But you wanted time to be simple, and earth not to warm/cool, shuffle, spindle, or lose angular momentum, and money not to be a fiat currency, and periods to be unambiguous in all human locales over all time and space.

As we all know, small requests from small minds are always correct, so get the lead out, Batman.

This entire DST debate is just the next station on the train track of nuance removal.

No Java, approximate floating-point arithmetic does not give a reproducible answer unless the value of every operation is mandated—for all platforms and all supported operations—down to the value of the last ULP.

And even then, if the user reorders the rows of the input screen (a supposed invariant) oops there goes perfect consistency.

Why, why, why cruel world?

Because—you might want to sit down here—in truth, infinite precision arithmetic is difficult to implement efficiently and almost every efficient implementation makes tiny little trade-offs in silicon different than before.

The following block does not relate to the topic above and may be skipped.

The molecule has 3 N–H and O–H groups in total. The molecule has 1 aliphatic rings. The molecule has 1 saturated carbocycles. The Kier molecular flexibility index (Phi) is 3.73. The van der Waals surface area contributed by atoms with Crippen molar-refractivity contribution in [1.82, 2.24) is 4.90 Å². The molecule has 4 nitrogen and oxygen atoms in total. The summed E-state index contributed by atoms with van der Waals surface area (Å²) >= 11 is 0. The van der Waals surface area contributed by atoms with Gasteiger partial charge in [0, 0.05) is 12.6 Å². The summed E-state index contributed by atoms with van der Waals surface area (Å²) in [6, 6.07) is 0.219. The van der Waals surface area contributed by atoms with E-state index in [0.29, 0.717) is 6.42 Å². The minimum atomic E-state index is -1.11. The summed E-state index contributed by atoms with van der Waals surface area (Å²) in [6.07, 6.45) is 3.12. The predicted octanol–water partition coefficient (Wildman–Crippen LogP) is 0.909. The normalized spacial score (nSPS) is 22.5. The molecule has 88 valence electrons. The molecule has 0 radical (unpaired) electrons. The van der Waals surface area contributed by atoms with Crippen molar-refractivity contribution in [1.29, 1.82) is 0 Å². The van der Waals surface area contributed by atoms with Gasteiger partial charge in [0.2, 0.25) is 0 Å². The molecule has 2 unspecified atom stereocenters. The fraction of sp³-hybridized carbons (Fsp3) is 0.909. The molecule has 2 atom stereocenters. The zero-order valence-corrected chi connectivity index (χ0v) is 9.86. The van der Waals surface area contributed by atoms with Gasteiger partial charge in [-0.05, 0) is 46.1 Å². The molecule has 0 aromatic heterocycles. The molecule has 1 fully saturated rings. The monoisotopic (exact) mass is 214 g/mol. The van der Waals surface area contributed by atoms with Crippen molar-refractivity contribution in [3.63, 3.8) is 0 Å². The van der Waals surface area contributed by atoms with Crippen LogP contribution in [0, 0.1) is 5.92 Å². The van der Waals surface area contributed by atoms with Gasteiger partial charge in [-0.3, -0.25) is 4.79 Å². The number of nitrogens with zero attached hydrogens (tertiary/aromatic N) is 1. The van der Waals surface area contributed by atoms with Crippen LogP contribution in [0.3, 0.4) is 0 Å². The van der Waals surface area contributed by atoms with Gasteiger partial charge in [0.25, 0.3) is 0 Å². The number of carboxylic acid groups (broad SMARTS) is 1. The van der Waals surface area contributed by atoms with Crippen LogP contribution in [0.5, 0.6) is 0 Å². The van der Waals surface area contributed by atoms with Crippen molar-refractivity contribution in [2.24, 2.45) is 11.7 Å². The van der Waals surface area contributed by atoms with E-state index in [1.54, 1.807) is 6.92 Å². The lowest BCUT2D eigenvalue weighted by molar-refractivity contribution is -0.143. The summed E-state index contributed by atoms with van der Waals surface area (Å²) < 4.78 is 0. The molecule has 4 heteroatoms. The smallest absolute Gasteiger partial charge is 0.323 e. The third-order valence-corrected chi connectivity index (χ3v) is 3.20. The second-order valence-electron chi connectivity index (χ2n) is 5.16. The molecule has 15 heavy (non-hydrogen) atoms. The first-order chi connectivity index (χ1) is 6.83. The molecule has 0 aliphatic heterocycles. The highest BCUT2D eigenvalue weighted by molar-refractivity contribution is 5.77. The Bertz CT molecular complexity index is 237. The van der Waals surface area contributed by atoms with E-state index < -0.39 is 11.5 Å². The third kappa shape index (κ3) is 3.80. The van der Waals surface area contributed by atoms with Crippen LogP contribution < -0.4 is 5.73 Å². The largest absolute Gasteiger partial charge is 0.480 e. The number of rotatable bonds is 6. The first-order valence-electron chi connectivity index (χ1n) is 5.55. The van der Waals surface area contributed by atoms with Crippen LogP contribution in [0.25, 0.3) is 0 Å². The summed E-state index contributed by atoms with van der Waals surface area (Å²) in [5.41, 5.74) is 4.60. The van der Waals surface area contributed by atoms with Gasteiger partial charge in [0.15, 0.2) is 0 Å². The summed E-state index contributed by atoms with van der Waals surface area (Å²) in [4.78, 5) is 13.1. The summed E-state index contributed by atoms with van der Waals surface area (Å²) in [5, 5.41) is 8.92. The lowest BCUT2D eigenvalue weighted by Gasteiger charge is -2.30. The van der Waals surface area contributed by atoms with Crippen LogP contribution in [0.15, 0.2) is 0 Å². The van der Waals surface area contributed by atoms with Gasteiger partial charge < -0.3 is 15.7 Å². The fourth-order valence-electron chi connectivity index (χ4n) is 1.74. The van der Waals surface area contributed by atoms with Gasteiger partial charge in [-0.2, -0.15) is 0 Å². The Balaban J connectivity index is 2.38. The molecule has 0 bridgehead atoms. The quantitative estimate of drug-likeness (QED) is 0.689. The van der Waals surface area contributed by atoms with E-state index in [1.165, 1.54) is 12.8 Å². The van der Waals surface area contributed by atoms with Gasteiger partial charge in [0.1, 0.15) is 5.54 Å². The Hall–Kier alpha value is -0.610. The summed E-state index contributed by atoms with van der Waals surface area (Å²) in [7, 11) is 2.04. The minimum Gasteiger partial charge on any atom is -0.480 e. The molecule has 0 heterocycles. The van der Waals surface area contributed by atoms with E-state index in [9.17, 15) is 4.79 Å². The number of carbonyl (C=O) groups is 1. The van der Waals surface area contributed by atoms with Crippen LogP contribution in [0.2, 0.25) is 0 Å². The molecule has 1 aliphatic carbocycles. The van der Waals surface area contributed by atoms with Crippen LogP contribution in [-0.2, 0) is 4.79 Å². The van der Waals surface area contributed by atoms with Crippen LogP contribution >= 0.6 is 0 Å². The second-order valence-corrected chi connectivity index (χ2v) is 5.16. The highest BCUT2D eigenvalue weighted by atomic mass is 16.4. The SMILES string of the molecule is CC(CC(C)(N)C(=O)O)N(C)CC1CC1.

William Kahan coined the term "The Table-Maker's Dilemma" for the unknown cost of rounding transcendental functions:

"Nobody knows how much it would cost to compute y^w correctly rounded for every two floating-point arguments at which it does not over/underflow. Instead, reputable math libraries compute elementary transcendental functions mostly within slightly more than half an ulp and almost always well within one ulp. Why can't y^w be rounded within half an ulp like SQRT? Because nobody knows how much computation it would cost... No general way exists to predict how many extra digits will have to be carried to compute a transcendental expression and round it correctly to some preassigned number of digits. Even the fact (if true) that a finite number of extra digits will ultimately suffice may be a deep theorem."

Okay, we knock that off before breakfast, and after lunch we find a fabulous solution to Arrow's impossibility theorem that no-one ever thought of before.

Jesus fuck, are we programmers here, or pussies?